Are we there yet? You can hear the Ethereum community asking again and again. The destination is the promised land, where Ethereum can match VISA’s 45,000 transactions-per-second (TPS). And in the driver seat, telling everyone to just be patient, is the ever-optimistic Vitalik Buterin. He's convinced—maybe, sort of—that the Land of Fast Transactions is just around the next bend.
Before Devcon 4, the annual developers' conference which was held in Prague last week, Buterin tweeted that the spec for Casper, the scaling solution, is “roughly finished” and that a VISA-like destination is “not really so far away.” Casper is designed to increase the network's capacity from 15 transactions per second to 100,000--through techniques such as one called "sharding," where blockchain data is split across multiple locations.
At the conference meanwhile, he outlined the vision for Casper and other upcoming changes under one banner, Serenity.
But why are some members of the community impatient?
Sid Coelho-Prabhu, product lead at Coinbase Wallet, tells Decrypt that Serenity is, “probably a couple of years out at the minimum.” The wallet, designed to be a holder for ERC-20 tokens and a Dapp browser, is being held back because any attempt at boosting numbers is undone by the slowness of Ethereum.
One member of a project working on Ethereum, who wishes to remain anonymous, recalls early Devcon events where, he says, a lot more progress was made than in recent years. He believes development is lagging because those in the community are focusing on investing in Ether and ICOs to make money rather than building solutions to the current problems. “Right now, I don’t see real progress with crypto, or Ethereum—and I don’t think it’s been caused by the drop of value,” he says.
Others say the change of pace is justifiable.
"We’re getting our noses to the ground. We’ve got infrastructure and usable apps but we want to get it world class," says Nick Johnson, core developer and creator of the Ethereum Name Service. "We need to polish the hell out of it.”
Nabil Naghdy, COO at Status, points out that taking the time to get everything right is important to achieve true decentralization: “The moment you start compromising on certain decentralized elements, you start recreating the web. You can’t take shortcuts.”
While the debate continues, there are other solutions that people feel can get Ethereum off the ground sooner rather than later—"state channels" and "sidechains," for instance.
The mysterious layer two
Fixes to Ethereum's scaling issues are often grouped into layers. Layer 1 solutions affect the base level of the protocol, a typical example of this would be Sharding. Layer 2 solutions meanwhile are things that are built on top of the blockchain--sometimes referred to as 'off-chain'--rather than changing the nature of how it works.
State channels and sidechains are considered layer two solutions. Both of these have the potential to drastically scale the number of transactions Ethereum can process. State channels solve the issue by keeping track of the payments offline--while remaining cryptographically secure--and then uploading the final bill, or settlement, to the blockchain. Sidechains, meanwhile, involve the use of separate blockchains that can handle more transactions.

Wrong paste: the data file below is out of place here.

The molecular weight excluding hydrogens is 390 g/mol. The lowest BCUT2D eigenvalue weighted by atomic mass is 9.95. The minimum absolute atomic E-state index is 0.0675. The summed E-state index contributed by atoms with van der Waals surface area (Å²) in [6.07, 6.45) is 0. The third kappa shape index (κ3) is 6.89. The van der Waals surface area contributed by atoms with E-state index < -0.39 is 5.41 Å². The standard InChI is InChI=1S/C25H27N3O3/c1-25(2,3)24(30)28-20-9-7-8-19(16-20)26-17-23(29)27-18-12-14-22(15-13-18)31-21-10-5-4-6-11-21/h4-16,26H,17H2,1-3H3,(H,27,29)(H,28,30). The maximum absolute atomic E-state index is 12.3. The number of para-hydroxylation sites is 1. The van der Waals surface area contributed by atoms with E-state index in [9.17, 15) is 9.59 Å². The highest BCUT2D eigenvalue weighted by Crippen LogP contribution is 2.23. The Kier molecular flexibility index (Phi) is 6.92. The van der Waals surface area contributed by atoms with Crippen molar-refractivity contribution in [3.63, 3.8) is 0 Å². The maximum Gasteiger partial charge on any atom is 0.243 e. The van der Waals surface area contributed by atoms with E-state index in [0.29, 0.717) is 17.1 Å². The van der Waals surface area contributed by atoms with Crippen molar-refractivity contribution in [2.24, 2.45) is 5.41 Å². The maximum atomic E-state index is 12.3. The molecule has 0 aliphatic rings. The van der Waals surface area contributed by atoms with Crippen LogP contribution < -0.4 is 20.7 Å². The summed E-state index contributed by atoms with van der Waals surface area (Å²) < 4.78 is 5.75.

Ameen Soleimani, CEO at SpankChain, explains that with state channels, “You get instant payments that are off-chain and don’t require any gas. The user experience of instant is the best. You can’t beat instant.” One of the most used decentralized applications, SpankChain ought to know since it already uses state channels so penny-pinching users can tip its adult performers with small amounts without incurring large fees.
Yet any fast off-chain solution is usually met with skepticism that it isn’t safe because it often involves the need of a third party.
Josh Stark, co-founder at web3 development firm L4 Ventures said sidechains, in theory, are perfectly safe. “As long as users are following the protocol and they can access the layer one, we are not introducing any additional risk,” he said, during a speech at Devcon 4 in Prague last week. So, as long as there's access to the blockchain, users can upload transactions at any time and settle the tab. This means, as long as the payment records are accurately kept, they are secure.
Another element of layer two is sidechains. These are separate, more scalable, blockchains which are used to free up space on the main blockchain. Coelho-Prabhu, recommends that developers will need to either adopt state channels or sidechains in order to scale for now. The sidechain alternative is being worked on by projects such as the Raiden Network.
However, the alpha testing version of the Raiden Network has still not been released despite indications it would do so in Q3, 2018. Serenity appears to be far off and sidechains are still on their way, despite Buterin being broadly in favor of them. Can state channels save us in the meantime?